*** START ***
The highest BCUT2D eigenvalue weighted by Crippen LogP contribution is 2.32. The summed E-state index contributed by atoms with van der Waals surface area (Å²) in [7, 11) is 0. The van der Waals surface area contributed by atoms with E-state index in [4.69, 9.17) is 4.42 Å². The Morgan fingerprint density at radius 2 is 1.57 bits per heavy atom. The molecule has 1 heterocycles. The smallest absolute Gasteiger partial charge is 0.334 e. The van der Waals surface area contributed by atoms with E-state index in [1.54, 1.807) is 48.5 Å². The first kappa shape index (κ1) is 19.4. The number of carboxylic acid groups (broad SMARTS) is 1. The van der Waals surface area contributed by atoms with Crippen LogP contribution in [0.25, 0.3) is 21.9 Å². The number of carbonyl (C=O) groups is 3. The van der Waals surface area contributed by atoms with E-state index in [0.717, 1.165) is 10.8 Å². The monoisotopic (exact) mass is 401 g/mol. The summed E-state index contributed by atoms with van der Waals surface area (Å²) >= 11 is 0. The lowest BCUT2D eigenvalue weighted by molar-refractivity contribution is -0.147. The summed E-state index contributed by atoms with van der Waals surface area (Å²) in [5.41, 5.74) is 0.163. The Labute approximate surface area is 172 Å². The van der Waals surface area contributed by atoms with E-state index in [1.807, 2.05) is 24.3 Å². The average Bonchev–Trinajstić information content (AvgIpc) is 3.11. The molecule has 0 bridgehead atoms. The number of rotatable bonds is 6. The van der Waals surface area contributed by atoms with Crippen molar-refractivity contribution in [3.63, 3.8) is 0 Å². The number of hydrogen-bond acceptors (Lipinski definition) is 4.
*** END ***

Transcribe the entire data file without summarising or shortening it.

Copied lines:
The highest BCUT2D eigenvalue weighted by Crippen LogP contribution is 2.32. The summed E-state index contributed by atoms with van der Waals surface area (Å²) in [7, 11) is 0. The van der Waals surface area contributed by atoms with E-state index in [4.69, 9.17) is 4.42 Å². The Morgan fingerprint density at radius 2 is 1.57 bits per heavy atom. The molecule has 1 heterocycles. The smallest absolute Gasteiger partial charge is 0.334 e. The van der Waals surface area contributed by atoms with E-state index in [1.54, 1.807) is 48.5 Å². The first kappa shape index (κ1) is 19.4. The number of carboxylic acid groups (broad SMARTS) is 1. The van der Waals surface area contributed by atoms with Crippen LogP contribution in [0.25, 0.3) is 21.9 Å². The number of carbonyl (C=O) groups is 3. The van der Waals surface area contributed by atoms with E-state index in [0.717, 1.165) is 10.8 Å². The monoisotopic (exact) mass is 401 g/mol. The summed E-state index contributed by atoms with van der Waals surface area (Å²) >= 11 is 0. The lowest BCUT2D eigenvalue weighted by molar-refractivity contribution is -0.147. The summed E-state index contributed by atoms with van der Waals surface area (Å²) in [5.41, 5.74) is 0.163. The Labute approximate surface area is 172 Å². The van der Waals surface area contributed by atoms with E-state index in [1.807, 2.05) is 24.3 Å². The average Bonchev–Trinajstić information content (AvgIpc) is 3.11. The molecule has 0 bridgehead atoms. The number of rotatable bonds is 6. The van der Waals surface area contributed by atoms with Crippen molar-refractivity contribution in [3.63, 3.8) is 0 Å². The number of hydrogen-bond acceptors (Lipinski definition) is 4.